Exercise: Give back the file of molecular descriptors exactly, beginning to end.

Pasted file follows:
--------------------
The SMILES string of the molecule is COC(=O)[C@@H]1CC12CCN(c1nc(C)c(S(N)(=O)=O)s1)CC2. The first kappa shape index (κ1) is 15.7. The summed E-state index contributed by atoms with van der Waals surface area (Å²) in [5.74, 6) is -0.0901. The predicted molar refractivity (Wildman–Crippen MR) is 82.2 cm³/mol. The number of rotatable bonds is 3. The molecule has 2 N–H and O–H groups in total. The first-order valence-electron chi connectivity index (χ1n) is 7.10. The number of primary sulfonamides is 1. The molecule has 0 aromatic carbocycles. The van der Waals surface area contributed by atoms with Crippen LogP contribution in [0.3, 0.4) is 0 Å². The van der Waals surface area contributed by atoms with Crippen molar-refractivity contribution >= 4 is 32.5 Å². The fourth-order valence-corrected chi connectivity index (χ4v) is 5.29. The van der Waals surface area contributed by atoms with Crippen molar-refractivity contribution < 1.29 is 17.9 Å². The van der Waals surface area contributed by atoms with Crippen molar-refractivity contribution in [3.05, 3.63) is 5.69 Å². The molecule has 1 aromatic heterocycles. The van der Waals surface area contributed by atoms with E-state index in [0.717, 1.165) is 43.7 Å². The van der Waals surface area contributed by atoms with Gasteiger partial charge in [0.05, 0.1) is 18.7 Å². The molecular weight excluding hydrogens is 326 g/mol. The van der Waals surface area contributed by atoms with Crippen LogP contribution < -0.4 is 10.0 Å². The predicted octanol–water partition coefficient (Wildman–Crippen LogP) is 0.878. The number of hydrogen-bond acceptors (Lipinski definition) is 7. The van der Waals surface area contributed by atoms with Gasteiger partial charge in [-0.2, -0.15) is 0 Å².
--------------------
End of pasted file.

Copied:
The SMILES string of the molecule is COC(=O)[C@@H]1CC12CCN(c1nc(C)c(S(N)(=O)=O)s1)CC2. The first kappa shape index (κ1) is 15.7. The summed E-state index contributed by atoms with van der Waals surface area (Å²) in [5.74, 6) is -0.0901. The predicted molar refractivity (Wildman–Crippen MR) is 82.2 cm³/mol. The number of rotatable bonds is 3. The molecule has 2 N–H and O–H groups in total. The first-order valence-electron chi connectivity index (χ1n) is 7.10. The number of primary sulfonamides is 1. The molecule has 0 aromatic carbocycles. The van der Waals surface area contributed by atoms with Crippen LogP contribution in [0.3, 0.4) is 0 Å². The van der Waals surface area contributed by atoms with Crippen molar-refractivity contribution >= 4 is 32.5 Å². The fourth-order valence-corrected chi connectivity index (χ4v) is 5.29. The van der Waals surface area contributed by atoms with Crippen molar-refractivity contribution < 1.29 is 17.9 Å². The van der Waals surface area contributed by atoms with Crippen molar-refractivity contribution in [3.05, 3.63) is 5.69 Å². The molecule has 1 aromatic heterocycles. The van der Waals surface area contributed by atoms with E-state index in [0.717, 1.165) is 43.7 Å². The van der Waals surface area contributed by atoms with Gasteiger partial charge in [0.05, 0.1) is 18.7 Å². The molecular weight excluding hydrogens is 326 g/mol. The van der Waals surface area contributed by atoms with Crippen LogP contribution < -0.4 is 10.0 Å². The predicted octanol–water partition coefficient (Wildman–Crippen LogP) is 0.878. The number of hydrogen-bond acceptors (Lipinski definition) is 7. The van der Waals surface area contributed by atoms with Gasteiger partial charge in [-0.2, -0.15) is 0 Å².